‘Death to America’: Iran Lashes out on 40th Anniversary of Revolution

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BEHROUZ MEHRI/AFP/Getty

Iran’s president on Monday blasted what he called a vast, global U.S. “conspiracy” against the country as angry crowds marked 40 years since the Islamic Revolution by hitting out at Washington and Jerusalem.

“The presence of people today on the streets all over Islamic Iran… means that the enemy will never reach its evil objectives,” President Hassan Rouhani told those crowding into Tehran’s Azadi (Freedom) square.

The event was the culmination of official celebrations called the “10 Day Dawn” that mark the period between February 1 and February 11, 1979, when Shiite cleric Khomeini returned from exile and ousted the shah’s last government.

State television offered blanket coverage of the commemorations, showing marchers in cities ranging from Abadan in south-western Iran to Mashad in the northeast, all joined in fervent denunciations of both the U.S. and Israel.

The large turnout came as Iranians face rising prices, food shortages and high inflation that have triggered waves of protests.

Banners held by marchers or hung along the streets bore slogans including “Death to America,” “Death to Israel,” “we will trample on America,” “forty years of challenge, forty years of US defeats.”

One banner read: “Much to the dismay of America, the revolution has reached its 40th year.”

The scathing slogans appeared just days after Iran’s supreme leader Ayatollah Ali Khamenei said such insults should not be taken personally by U.S. or Israeli citizens. Rather, they are directed at national leaders.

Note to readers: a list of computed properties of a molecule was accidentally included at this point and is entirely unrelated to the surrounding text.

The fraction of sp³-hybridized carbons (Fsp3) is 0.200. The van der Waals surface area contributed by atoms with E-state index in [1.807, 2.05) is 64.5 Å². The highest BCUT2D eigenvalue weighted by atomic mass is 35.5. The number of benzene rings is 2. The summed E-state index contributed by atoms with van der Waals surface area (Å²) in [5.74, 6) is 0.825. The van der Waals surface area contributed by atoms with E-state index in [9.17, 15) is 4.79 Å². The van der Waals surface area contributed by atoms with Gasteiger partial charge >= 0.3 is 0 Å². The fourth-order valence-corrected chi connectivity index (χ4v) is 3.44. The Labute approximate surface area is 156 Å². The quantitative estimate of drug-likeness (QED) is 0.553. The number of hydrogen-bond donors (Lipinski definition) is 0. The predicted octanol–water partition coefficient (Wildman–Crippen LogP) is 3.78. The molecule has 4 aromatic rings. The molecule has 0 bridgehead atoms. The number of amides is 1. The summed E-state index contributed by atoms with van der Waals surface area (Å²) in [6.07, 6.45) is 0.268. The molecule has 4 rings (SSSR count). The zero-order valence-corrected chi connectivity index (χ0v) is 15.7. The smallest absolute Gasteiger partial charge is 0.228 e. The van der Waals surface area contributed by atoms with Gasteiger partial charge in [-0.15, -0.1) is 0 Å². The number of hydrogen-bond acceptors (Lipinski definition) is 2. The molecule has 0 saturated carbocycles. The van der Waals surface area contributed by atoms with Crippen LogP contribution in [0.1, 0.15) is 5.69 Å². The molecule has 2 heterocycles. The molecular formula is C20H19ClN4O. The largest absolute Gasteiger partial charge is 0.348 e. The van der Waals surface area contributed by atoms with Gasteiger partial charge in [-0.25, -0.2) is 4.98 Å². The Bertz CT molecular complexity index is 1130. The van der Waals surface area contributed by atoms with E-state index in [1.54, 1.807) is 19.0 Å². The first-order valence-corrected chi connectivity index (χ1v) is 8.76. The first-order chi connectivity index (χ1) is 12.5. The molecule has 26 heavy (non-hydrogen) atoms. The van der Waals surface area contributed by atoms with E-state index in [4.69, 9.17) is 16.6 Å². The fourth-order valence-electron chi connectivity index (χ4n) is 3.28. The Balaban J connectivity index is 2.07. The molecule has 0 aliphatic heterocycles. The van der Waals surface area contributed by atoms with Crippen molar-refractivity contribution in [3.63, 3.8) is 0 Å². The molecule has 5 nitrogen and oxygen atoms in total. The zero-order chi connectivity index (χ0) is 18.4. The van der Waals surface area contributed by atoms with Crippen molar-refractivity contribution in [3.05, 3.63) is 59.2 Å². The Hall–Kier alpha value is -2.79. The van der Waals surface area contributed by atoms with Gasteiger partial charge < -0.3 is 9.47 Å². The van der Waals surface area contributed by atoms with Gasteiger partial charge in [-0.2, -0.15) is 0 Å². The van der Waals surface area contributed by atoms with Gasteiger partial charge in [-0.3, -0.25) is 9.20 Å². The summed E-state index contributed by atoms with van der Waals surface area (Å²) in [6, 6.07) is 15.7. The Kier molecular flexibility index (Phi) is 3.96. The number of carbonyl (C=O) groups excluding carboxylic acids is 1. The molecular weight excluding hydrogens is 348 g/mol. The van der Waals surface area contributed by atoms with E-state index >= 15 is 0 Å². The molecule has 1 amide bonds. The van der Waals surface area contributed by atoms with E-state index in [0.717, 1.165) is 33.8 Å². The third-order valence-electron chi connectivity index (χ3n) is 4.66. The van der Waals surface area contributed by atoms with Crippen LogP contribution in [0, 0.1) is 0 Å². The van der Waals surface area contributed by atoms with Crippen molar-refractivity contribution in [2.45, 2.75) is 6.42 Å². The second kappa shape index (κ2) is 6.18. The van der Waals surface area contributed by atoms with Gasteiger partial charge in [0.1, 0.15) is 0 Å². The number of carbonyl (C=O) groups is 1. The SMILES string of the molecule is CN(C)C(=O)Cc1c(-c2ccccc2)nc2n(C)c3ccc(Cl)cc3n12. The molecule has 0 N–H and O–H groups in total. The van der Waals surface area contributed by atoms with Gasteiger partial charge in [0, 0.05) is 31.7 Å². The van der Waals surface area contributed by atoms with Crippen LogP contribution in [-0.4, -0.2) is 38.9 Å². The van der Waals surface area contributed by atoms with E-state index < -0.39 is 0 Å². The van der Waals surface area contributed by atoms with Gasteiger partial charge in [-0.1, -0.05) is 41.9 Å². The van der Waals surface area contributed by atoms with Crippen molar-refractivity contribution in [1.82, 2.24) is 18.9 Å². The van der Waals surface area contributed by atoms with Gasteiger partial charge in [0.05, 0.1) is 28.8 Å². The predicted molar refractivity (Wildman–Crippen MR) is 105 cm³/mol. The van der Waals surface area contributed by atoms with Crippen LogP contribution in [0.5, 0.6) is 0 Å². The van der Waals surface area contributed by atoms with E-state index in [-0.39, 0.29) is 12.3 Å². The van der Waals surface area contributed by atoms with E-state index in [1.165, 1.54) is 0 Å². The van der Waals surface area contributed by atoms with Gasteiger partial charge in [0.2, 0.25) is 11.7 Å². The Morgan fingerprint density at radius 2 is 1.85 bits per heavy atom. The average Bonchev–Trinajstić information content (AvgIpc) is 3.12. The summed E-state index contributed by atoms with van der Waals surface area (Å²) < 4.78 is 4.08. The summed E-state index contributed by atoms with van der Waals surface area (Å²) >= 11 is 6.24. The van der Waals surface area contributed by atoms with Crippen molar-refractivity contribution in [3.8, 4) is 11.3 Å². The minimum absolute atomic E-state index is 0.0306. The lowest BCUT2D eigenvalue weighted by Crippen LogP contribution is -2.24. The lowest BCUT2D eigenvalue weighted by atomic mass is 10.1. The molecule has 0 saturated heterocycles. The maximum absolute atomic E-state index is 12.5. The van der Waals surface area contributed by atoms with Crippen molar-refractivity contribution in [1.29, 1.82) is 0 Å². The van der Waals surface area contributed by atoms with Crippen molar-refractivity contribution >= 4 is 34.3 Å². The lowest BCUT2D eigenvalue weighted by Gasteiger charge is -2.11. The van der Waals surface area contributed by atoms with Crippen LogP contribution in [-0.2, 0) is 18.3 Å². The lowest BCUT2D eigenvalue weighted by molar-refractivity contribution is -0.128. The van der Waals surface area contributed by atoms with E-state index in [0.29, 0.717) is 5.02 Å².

The cry of “Death to America” has long featured in the Islamic republic, with leaders and the public alike using it to vent their perception of America’s supposed interest in working against the country.

Iran even holds an annual “Death to America” rally every November to commemorate the seizure of the U.S. Embassy in 1979, leading to a 444-day hostage crisis in which the Iranian regime held 52 Americans prisoner.

Extensive fireworks displays were held across Tehran on Sunday night, timed to coincide with the demonstrations.

Before the fireworks, supporters of the revolution shouted chants of “Allahu Akbar” (God is greatest) from rooftops, recalling the protests that swept Khomeini to power four decades earlier.

Ayatollah Ali Khamenei is set to publish “a detailed statement explaining the ‘second step’ of the progress of the Islamic revolution,” his official website said.

AFP contributed to this report

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